Foreign banking operations (FBOs) in the United States are about to face a whole new set of regulations that may dampen their enthusiasm for US-based operations, according to a February 14, 2013 webinar organized by the Global Association of Risk Professionals (GARP).

“The Fed observed over time that US branches were increasingly used to fund the home office operations,” said Charles Horn, partner at Morrison Foerster, who was the first speaker at the panel. Other concerns of the Federal Reserve Board are the increased complexity of FBOs, and “the availability of home country financial resources for branch offices.” The goal, he said, is to create some “workable framework” for systemically important FBOs that is “squarely risk-based in nature.”

Horn outlined the genesis of the proposed rules, which are modelled on the Dodd-Frank Act Section 165/166 proposed in December 2011. The new rules will affect FBOs and foreign nonbank financial companies (FNBFCs) to varying extents, depending on the size of their worldwide and US operations. The general effective date is July 1, 2015, with certain exceptions noted by Horn.

The new requirements vary, depending on size of FBO (categorized as less than $10 billion, $10 – 50 billion, and over $50 billion in US assets) and are too detailed for this posting. The following is intended as a brief overview of the presentation.

Corporate lawyers will be very busy over the next two years. “The most significant requirement,” said Horn, is that each FBO with $10 billion or more in US assets ($10B FBOs) must consolidate its assets under an intermediate holding company (IHC). The IHC must have, in essence, US-style governance, with an “elected and full-function” board of directors.

Capital adequacy is a key item in the new regulations. All FBOs must demonstrate adequate capital according to Basel at the group level; the IHCs must show compliance at the US level. This includes the new supplemental charges of Basel III as they are introduced. [Ed. Note: See related posting on Basel III timelines.]

Horn detailed numerous specific liquidity-related requirements for FBOs with $50B or more in US assets. These companies must conduct liquidity risk tolerance review, have a contingency funding plan for US operations, and report regularly on liquidity risk management. They must report on their worldwide consolidated cash flows, and conduct monthly liquidity stress tests. The IHC must maintain a liquidity buffer of “highly liquid assets” in the US. Other FBOs with less than $50B in US assets primarily must comply with Basel-compliant internal liquidity tests.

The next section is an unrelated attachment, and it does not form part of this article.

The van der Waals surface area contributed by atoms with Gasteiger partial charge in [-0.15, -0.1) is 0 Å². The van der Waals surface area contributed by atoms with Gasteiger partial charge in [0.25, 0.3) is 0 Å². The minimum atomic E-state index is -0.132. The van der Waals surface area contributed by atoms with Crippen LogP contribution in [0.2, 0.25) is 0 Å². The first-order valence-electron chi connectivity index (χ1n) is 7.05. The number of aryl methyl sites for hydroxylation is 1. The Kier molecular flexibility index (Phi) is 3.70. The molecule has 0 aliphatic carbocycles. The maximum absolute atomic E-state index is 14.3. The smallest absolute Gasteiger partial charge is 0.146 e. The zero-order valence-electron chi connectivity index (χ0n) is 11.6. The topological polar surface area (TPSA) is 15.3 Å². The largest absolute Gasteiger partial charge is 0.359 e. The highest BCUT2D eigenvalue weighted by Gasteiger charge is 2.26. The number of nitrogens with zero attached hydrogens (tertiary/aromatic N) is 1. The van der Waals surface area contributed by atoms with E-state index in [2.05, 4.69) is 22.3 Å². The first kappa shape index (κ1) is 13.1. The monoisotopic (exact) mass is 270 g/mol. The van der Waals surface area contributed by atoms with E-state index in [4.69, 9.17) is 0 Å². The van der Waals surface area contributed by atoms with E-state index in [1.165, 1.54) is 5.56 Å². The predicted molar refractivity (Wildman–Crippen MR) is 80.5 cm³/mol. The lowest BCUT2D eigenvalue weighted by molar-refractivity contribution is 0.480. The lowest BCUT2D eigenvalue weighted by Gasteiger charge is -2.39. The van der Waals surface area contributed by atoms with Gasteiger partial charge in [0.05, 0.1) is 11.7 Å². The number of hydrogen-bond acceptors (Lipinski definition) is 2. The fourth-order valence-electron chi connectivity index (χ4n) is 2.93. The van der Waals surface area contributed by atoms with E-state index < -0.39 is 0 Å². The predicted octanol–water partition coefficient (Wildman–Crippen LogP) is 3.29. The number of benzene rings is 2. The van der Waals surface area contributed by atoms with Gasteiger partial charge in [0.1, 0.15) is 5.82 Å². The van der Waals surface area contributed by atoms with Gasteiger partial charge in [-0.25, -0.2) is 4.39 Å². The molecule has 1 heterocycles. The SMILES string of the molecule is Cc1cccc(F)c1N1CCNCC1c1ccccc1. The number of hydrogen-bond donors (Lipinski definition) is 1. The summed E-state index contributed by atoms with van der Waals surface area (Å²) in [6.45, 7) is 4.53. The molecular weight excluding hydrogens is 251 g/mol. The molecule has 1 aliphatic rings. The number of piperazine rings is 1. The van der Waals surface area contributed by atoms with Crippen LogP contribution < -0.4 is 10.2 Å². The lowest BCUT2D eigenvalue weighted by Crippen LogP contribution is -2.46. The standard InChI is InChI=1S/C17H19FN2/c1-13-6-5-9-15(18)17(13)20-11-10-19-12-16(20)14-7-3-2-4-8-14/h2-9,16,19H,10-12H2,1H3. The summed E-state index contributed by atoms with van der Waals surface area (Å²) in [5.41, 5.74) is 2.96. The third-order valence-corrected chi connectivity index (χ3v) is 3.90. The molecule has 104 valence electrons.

Horn summarized the single-counterparty credit limits of IHCs and combined US operations in the new regulations. There will be a 25 percent net credit exposure limit for the IHC and any single counterparty. (Exemptions include US government, home country sovereign exposures, and intraday credit exposures.) More stringent limits will apply to $500B FBOs.

Horn described a variety of regulations that apply to the functions of risk management. A risk oversight committee must be established for publicly-traded $10B FBOs; additionally, a US Chief Risk Officer must be appointed by FBOs with $50B or more in US assets, and responsibilities are delineated.

Stress testing also figures prominently in the new regulations. The $10B – $50B FBOs must have an annual supervisory stress test, and they can use home-country stress testing. The $50B FBOs have additional compliance and reporting requirements. The IHCs must independently satisfy stress test requirements.

The debt-to-equity limit is set to 15-to-1, but this only applies to FBOs deemed to pose a “grave threat” to US financial stability, noted Horn. In response to a question from the audience, Horn said the “grave threat” threshold is undefined.

The overall risk management considerations of the items noted above are far-reaching. “Overall, noncompliance risk is relatively high,” said Horn because the proposed rules are complex and highly technical. There will be four levels of early remediation, with specific triggers. “Compliance risk management is key,” he said.

“There may be a ripple off-shore effect,” Horn noted. The high economic and regulatory costs of the new requirements might cause companies to “reconfigure or reduce the size of their US operations.” During the question period, he said some FBOs “will take a long, cold, hard look at their operations” in the US. ª

Go to Part 2. ª

The webinar presentation slides can be found at:>

The Morrison Foerster “cheat sheet” on the Dodd-Frank Act:

The source of the image for FBOs in the US is: